NEW ORLEANS -- Super Bowl MVP Drew Brees asks himself often is there anything he could have done to prevent his mother from committing suicide.
The New Orleans Saints quarterback initially viewed his mother's death as very personal, but he opens up about that tragedy as well as other failures and misfortunes in his new book, "Coming Back Stronger."
In the book, Brees writes, "I ask myself the question often: Could I have saved her?"
Brees led New Orleans to glory despite being in mourning -- and guilt-ridden -- over the death of his mother, Mina, in August 2009. Although he didn't discuss her death in detail during the season, he devoted a chapter in the book to his relationship with her. He reflects on his alienation from his mother in adulthood, wondering whether he could have handled it differently.
Brees said Tuesday that he realized during many late nights sitting at his laptop computer in his kitchen that writing about his mother's death could serve as therapy for him and advice for others.
"I felt like it was very appropriate because I feel like so many people deal with that, be it the relationship with a parent or death of a loved one, whatever it might be," Brees said. "I wanted to address it in a way that was very sensitive to my family but also very truthful, hoping that if somebody else has gone through that, or not gotten over it, or is not sure how to handle a situation like that.
"Maybe this can help," he said.
Brees said he set out to write a memoir that could help readers find ways to turn adversity into opportunities to improve themselves and their lives.
Certainly, Brees has experience with that.
"I know that I've had so many experiences in my life and lessons learned through adversity, where I feel like if it wasn't for that adversity, then I certainly wouldn't be where I am now or have the opportunities that I had to get me to this point," Brees said by phone from New York, where he was making a series of appearances coinciding with Tuesday's official released of his first book.
Brees writes that even his first meeting with his wife, Brittany, was a flop in which he described himself acting like an "idiot" and leaving her with a terrible first impression.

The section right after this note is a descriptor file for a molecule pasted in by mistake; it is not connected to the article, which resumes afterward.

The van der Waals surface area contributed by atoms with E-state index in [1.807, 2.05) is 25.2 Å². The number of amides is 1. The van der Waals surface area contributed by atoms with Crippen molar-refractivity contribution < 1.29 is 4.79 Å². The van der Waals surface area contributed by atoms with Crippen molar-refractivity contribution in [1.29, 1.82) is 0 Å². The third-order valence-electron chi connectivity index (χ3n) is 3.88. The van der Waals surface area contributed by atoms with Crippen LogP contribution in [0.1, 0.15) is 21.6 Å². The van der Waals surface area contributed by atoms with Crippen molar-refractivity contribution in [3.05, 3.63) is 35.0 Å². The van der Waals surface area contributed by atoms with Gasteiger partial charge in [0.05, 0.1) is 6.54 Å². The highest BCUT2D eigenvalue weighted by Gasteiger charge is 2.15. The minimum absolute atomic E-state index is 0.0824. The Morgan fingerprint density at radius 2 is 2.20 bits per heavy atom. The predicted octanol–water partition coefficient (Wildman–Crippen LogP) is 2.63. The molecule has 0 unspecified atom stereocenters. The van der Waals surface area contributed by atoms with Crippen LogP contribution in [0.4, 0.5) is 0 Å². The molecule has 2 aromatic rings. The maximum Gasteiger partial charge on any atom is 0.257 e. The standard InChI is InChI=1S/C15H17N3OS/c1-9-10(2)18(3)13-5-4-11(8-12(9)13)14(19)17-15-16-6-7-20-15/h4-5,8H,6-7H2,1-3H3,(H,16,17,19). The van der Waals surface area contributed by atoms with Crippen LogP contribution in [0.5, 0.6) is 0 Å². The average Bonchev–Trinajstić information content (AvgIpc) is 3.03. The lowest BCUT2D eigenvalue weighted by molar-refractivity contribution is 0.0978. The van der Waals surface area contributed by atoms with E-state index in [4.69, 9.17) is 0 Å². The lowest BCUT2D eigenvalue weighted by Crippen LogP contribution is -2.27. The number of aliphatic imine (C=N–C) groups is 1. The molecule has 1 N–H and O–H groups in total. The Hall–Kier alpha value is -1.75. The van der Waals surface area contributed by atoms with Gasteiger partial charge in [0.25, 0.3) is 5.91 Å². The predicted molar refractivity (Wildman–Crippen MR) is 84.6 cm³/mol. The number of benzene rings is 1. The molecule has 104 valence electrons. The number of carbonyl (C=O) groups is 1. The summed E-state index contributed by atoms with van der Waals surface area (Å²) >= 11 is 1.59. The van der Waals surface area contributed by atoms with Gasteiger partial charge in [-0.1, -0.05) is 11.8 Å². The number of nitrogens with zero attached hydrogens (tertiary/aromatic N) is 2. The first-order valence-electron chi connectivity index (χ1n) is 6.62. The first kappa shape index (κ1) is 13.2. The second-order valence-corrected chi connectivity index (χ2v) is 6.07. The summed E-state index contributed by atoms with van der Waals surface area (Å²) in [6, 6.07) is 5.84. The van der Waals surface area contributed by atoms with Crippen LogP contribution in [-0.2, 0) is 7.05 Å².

His football career from high school through college at Purdue and the NFL was loaded with setbacks detailed in the book, the worst being a career-threatening throwing shoulder injury in 2005 that effectively ended his playing days with the San Diego Chargers.
Brees then joined the Saints, longtime losers in a city recently devastated by Hurricane Katrina. His recovery outpaced his doctors' predictions, he has played brilliantly ever since and now rebuilding New Orleans boasts of its first Super Bowl title.
"It was very much a mentality of, 'No matter what, I'm always going to find the positive out of the negative and I'm going to come back stronger,'" Brees said. "I certainly feel that New Orleans has taken that philosophy. If you look at post-Katrina New Orleans, in a lot of ways it's come back better than it was before.
"Certainly, there's a lot of work to be done, but I try to draw the parallel in a lot of ways as to why I belonged in New Orleans and New Orleans was a calling for me. We all had the same thing in mind and we all were there to help each other," he said.
Brees will be making TV, radio and book signing appearances in the northeast this week before stops in the New Orleans area and southern California, where he still maintains a home from his days with the Chargers.